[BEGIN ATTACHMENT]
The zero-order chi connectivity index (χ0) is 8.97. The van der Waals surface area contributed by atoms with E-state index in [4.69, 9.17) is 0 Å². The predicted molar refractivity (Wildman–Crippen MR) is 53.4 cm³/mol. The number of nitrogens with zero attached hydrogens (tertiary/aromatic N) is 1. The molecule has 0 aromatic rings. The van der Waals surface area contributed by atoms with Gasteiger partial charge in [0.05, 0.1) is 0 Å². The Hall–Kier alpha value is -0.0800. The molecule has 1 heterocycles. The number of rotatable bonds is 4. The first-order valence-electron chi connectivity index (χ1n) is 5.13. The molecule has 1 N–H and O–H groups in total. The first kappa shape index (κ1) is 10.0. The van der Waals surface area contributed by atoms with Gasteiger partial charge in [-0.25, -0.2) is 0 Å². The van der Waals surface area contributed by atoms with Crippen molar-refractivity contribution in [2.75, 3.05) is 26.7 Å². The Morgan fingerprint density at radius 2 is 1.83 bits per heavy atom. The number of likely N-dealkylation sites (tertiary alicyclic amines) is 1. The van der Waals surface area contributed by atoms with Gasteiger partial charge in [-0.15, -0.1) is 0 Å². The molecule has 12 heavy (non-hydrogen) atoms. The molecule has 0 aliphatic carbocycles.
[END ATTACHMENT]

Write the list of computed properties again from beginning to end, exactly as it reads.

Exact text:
The zero-order chi connectivity index (χ0) is 8.97. The van der Waals surface area contributed by atoms with E-state index in [4.69, 9.17) is 0 Å². The predicted molar refractivity (Wildman–Crippen MR) is 53.4 cm³/mol. The number of nitrogens with zero attached hydrogens (tertiary/aromatic N) is 1. The molecule has 0 aromatic rings. The van der Waals surface area contributed by atoms with Gasteiger partial charge in [0.05, 0.1) is 0 Å². The Hall–Kier alpha value is -0.0800. The molecule has 1 heterocycles. The number of rotatable bonds is 4. The first-order valence-electron chi connectivity index (χ1n) is 5.13. The molecule has 1 N–H and O–H groups in total. The first kappa shape index (κ1) is 10.0. The van der Waals surface area contributed by atoms with Gasteiger partial charge in [-0.25, -0.2) is 0 Å². The van der Waals surface area contributed by atoms with Crippen molar-refractivity contribution in [2.75, 3.05) is 26.7 Å². The Morgan fingerprint density at radius 2 is 1.83 bits per heavy atom. The number of likely N-dealkylation sites (tertiary alicyclic amines) is 1. The van der Waals surface area contributed by atoms with Gasteiger partial charge in [-0.15, -0.1) is 0 Å². The molecule has 12 heavy (non-hydrogen) atoms. The molecule has 0 aliphatic carbocycles.